Monism and Dualism in International Commercial Arbitration: Overcoming Barriers to Consistent Application of Principles of Public International Law
University of Missouri School of Law
December 15, 2012
"Basic Concepts of Public International Law: Monism and Dualism," edited by Marko Novakovic, Forthcoming
University of Missouri School of Law Legal Studies Research Paper No. 2012-39
Although monism and dualism are central tenets of public international law, these two principles are seldom, if ever, considered in the context of international commercial arbitration. This oversight is likely due to the longstanding assumption that international commercial arbitration belongs primarily, if not exclusively, to the realm of private international law. However, international commercial arbitration relies heavily on the effective and consistent application of the New York Convention and other international treaties, and must therefore be considered as a type of public international law.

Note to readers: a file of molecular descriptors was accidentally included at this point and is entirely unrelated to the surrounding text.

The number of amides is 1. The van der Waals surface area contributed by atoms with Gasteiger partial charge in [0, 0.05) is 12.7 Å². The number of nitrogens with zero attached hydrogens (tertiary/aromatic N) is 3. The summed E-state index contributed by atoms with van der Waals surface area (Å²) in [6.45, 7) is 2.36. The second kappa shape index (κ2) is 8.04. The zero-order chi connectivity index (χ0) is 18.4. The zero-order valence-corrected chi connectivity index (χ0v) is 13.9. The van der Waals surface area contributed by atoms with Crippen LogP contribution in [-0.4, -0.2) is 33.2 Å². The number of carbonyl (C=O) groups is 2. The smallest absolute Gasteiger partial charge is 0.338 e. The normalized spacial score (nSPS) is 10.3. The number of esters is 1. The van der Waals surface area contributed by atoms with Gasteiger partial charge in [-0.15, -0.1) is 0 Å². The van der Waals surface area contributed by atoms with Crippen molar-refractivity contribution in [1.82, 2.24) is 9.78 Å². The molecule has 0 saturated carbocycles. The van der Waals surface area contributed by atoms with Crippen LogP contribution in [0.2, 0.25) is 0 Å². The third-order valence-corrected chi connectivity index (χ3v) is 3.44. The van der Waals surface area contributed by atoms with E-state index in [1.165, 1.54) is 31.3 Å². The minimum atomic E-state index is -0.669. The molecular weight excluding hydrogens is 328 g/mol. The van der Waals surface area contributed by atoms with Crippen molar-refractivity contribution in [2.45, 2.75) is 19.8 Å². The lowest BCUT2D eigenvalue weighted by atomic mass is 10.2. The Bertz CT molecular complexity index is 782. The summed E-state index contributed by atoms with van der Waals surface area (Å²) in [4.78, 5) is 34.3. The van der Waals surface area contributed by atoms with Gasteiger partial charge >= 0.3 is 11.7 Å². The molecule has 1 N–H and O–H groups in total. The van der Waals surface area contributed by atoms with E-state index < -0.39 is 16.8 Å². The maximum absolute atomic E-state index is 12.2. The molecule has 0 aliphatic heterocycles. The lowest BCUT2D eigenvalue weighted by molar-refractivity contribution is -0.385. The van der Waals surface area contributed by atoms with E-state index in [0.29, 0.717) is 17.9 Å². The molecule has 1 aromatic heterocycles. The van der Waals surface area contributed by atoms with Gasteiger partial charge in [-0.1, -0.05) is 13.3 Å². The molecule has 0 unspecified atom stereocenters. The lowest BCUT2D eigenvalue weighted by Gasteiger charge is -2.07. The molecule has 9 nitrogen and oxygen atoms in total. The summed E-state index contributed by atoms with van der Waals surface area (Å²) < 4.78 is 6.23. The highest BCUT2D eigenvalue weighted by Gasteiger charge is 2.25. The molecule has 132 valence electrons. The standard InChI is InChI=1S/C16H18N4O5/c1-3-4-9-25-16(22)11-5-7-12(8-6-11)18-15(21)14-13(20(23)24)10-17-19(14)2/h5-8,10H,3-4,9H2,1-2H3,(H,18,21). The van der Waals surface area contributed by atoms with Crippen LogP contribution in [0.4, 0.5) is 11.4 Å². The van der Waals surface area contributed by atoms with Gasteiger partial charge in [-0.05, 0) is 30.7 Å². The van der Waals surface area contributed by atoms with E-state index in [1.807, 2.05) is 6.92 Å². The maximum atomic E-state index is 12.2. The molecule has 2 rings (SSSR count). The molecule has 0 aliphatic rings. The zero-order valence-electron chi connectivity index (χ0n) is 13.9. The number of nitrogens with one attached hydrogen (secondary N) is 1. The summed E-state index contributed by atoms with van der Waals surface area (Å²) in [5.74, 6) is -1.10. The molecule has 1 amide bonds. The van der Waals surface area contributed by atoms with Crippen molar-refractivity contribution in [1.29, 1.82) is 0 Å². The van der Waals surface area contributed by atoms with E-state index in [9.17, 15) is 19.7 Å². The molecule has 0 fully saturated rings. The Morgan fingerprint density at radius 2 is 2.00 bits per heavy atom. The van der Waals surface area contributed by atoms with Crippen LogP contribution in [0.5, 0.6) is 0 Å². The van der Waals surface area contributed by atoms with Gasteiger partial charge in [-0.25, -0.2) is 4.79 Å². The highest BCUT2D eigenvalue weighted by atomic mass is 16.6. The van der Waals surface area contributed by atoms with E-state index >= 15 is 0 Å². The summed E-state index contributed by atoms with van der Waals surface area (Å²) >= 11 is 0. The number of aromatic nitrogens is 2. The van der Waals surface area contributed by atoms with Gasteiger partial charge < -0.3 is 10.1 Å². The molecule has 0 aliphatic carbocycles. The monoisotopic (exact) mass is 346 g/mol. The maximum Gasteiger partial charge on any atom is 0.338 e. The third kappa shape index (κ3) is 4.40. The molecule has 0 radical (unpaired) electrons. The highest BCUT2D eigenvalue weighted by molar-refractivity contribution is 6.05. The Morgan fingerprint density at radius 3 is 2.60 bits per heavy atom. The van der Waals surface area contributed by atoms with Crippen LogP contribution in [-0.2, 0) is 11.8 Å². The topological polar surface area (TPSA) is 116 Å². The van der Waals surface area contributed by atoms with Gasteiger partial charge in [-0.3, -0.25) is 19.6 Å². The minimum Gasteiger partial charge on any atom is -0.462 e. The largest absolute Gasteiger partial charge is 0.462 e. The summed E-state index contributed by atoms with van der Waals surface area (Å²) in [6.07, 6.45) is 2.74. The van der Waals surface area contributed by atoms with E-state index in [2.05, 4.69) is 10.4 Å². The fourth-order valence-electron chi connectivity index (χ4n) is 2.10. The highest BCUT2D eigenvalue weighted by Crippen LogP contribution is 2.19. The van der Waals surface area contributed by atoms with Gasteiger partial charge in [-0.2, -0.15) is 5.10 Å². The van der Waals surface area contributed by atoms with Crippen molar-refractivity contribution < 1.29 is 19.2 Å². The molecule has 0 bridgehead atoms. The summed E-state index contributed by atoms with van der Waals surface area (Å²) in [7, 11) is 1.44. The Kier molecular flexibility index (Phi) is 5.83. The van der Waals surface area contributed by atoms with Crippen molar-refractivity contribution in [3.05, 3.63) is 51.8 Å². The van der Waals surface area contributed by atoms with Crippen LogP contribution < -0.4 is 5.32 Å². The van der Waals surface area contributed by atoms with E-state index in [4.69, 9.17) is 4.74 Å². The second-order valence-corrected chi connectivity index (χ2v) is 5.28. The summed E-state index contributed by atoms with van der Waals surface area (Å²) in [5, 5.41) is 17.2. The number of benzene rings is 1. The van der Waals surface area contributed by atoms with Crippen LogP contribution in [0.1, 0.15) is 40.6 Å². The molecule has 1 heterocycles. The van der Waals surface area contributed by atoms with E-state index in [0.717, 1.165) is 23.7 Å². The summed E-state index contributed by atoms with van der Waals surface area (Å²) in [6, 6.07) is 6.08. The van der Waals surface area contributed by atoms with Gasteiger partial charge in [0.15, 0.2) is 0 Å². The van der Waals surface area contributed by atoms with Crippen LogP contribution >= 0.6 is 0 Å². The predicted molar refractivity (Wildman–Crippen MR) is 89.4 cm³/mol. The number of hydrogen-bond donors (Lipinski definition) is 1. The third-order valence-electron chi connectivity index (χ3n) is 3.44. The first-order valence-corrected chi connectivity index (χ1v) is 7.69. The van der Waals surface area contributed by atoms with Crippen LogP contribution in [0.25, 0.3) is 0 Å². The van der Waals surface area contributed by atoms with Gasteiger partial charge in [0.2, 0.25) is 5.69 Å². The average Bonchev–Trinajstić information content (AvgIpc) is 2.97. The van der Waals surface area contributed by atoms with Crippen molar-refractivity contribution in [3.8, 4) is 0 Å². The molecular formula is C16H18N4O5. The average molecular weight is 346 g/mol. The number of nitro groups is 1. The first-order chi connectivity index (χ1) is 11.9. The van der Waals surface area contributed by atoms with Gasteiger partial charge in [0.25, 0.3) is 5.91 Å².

This chapter considers the principles of monism and dualism in international commercial arbitration and identifies a number of ways in which international commercial arbitration can overcome some of the practical and theoretical problems associated with improper or ineffective incorporation of international law into the domestic realm. In so doing, this chapter provides some useful insights not only regarding the operation of the international arbitral regime but also regarding other areas of public international law.
Number of Pages in PDF File: 29
Keywords: international commercial arbitration, New York Convention, public international law, private international law, treaty interpretation, Vienna Convention, UNCITRAL, Model Arbitration LawAccepted Paper Series
Date posted: December 15, 2012
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